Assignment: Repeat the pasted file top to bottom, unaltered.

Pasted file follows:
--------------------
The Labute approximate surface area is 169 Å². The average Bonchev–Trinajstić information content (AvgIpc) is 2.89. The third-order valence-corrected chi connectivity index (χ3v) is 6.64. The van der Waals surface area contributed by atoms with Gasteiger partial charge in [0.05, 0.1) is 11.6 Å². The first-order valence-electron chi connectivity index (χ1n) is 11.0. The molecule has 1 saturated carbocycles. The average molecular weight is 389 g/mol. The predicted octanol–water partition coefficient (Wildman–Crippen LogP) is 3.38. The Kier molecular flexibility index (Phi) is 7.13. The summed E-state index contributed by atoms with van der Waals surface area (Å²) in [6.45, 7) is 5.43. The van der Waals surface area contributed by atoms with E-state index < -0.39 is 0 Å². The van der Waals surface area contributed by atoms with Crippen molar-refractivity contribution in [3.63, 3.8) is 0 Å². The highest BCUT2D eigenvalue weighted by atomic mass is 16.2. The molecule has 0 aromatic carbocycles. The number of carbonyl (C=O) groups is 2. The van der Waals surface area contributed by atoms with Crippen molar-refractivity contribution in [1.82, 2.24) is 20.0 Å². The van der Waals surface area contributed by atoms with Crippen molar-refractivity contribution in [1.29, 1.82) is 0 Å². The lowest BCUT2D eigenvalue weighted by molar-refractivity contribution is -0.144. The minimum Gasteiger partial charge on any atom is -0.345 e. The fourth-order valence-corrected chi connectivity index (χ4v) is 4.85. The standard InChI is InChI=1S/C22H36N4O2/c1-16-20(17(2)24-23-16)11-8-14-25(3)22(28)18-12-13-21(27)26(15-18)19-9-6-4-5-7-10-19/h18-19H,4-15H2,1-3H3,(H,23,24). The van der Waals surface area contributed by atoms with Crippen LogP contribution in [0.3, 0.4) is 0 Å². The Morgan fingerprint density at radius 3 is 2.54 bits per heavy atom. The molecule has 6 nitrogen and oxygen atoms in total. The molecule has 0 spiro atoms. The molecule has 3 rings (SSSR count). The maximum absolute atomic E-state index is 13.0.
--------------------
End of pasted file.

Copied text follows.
The Labute approximate surface area is 169 Å². The average Bonchev–Trinajstić information content (AvgIpc) is 2.89. The third-order valence-corrected chi connectivity index (χ3v) is 6.64. The van der Waals surface area contributed by atoms with Gasteiger partial charge in [0.05, 0.1) is 11.6 Å². The first-order valence-electron chi connectivity index (χ1n) is 11.0. The molecule has 1 saturated carbocycles. The average molecular weight is 389 g/mol. The predicted octanol–water partition coefficient (Wildman–Crippen LogP) is 3.38. The Kier molecular flexibility index (Phi) is 7.13. The summed E-state index contributed by atoms with van der Waals surface area (Å²) in [6.45, 7) is 5.43. The van der Waals surface area contributed by atoms with E-state index < -0.39 is 0 Å². The van der Waals surface area contributed by atoms with Crippen molar-refractivity contribution in [3.63, 3.8) is 0 Å². The highest BCUT2D eigenvalue weighted by atomic mass is 16.2. The molecule has 0 aromatic carbocycles. The number of carbonyl (C=O) groups is 2. The van der Waals surface area contributed by atoms with Crippen molar-refractivity contribution in [1.82, 2.24) is 20.0 Å². The van der Waals surface area contributed by atoms with Crippen molar-refractivity contribution in [1.29, 1.82) is 0 Å². The lowest BCUT2D eigenvalue weighted by molar-refractivity contribution is -0.144. The minimum Gasteiger partial charge on any atom is -0.345 e. The fourth-order valence-corrected chi connectivity index (χ4v) is 4.85. The standard InChI is InChI=1S/C22H36N4O2/c1-16-20(17(2)24-23-16)11-8-14-25(3)22(28)18-12-13-21(27)26(15-18)19-9-6-4-5-7-10-19/h18-19H,4-15H2,1-3H3,(H,23,24). The van der Waals surface area contributed by atoms with Crippen LogP contribution in [0.3, 0.4) is 0 Å². The Morgan fingerprint density at radius 3 is 2.54 bits per heavy atom. The molecule has 6 nitrogen and oxygen atoms in total. The molecule has 0 spiro atoms. The molecule has 3 rings (SSSR count). The maximum absolute atomic E-state index is 13.0.